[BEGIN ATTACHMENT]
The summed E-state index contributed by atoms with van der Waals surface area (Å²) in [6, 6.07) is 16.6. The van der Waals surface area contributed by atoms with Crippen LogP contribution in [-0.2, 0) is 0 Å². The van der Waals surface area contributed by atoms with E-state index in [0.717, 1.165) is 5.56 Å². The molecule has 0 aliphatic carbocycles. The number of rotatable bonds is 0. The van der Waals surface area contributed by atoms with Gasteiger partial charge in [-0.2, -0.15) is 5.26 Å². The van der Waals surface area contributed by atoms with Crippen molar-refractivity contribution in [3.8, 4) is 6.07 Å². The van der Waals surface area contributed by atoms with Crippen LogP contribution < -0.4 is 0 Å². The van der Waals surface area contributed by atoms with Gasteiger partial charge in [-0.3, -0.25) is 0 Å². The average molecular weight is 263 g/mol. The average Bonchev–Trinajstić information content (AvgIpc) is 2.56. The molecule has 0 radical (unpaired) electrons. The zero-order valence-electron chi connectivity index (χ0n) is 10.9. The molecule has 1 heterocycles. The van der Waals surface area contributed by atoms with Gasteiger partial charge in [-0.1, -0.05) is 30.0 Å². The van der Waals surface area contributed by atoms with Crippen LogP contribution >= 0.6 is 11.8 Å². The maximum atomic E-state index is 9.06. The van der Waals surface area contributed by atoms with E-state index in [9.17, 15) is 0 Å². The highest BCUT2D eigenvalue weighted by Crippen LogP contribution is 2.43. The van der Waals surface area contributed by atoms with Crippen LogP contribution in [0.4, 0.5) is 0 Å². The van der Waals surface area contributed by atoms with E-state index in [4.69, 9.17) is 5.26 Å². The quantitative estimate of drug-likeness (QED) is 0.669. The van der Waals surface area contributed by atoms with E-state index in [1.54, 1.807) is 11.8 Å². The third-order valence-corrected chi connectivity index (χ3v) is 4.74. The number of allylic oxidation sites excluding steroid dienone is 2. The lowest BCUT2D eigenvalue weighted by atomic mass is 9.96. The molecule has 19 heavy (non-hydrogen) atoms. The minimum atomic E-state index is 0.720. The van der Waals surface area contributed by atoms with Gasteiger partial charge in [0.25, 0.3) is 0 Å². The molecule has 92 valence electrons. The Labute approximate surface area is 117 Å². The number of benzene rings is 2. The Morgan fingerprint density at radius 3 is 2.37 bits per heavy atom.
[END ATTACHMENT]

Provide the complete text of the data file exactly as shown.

The summed E-state index contributed by atoms with van der Waals surface area (Å²) in [6, 6.07) is 16.6. The van der Waals surface area contributed by atoms with Crippen LogP contribution in [-0.2, 0) is 0 Å². The van der Waals surface area contributed by atoms with E-state index in [0.717, 1.165) is 5.56 Å². The molecule has 0 aliphatic carbocycles. The number of rotatable bonds is 0. The van der Waals surface area contributed by atoms with Gasteiger partial charge in [-0.2, -0.15) is 5.26 Å². The van der Waals surface area contributed by atoms with Crippen molar-refractivity contribution in [3.8, 4) is 6.07 Å². The van der Waals surface area contributed by atoms with Crippen LogP contribution < -0.4 is 0 Å². The van der Waals surface area contributed by atoms with Gasteiger partial charge in [-0.3, -0.25) is 0 Å². The average molecular weight is 263 g/mol. The average Bonchev–Trinajstić information content (AvgIpc) is 2.56. The molecule has 0 radical (unpaired) electrons. The zero-order valence-electron chi connectivity index (χ0n) is 10.9. The molecule has 1 heterocycles. The van der Waals surface area contributed by atoms with Gasteiger partial charge in [-0.1, -0.05) is 30.0 Å². The van der Waals surface area contributed by atoms with Crippen LogP contribution >= 0.6 is 11.8 Å². The maximum atomic E-state index is 9.06. The van der Waals surface area contributed by atoms with E-state index in [9.17, 15) is 0 Å². The highest BCUT2D eigenvalue weighted by Crippen LogP contribution is 2.43. The van der Waals surface area contributed by atoms with Crippen LogP contribution in [0.4, 0.5) is 0 Å². The van der Waals surface area contributed by atoms with E-state index in [4.69, 9.17) is 5.26 Å². The quantitative estimate of drug-likeness (QED) is 0.669. The van der Waals surface area contributed by atoms with E-state index in [1.54, 1.807) is 11.8 Å². The third-order valence-corrected chi connectivity index (χ3v) is 4.74. The number of allylic oxidation sites excluding steroid dienone is 2. The lowest BCUT2D eigenvalue weighted by atomic mass is 9.96. The molecule has 19 heavy (non-hydrogen) atoms. The minimum atomic E-state index is 0.720. The van der Waals surface area contributed by atoms with Gasteiger partial charge in [0.25, 0.3) is 0 Å². The molecule has 92 valence electrons. The Labute approximate surface area is 117 Å². The number of benzene rings is 2. The Morgan fingerprint density at radius 3 is 2.37 bits per heavy atom.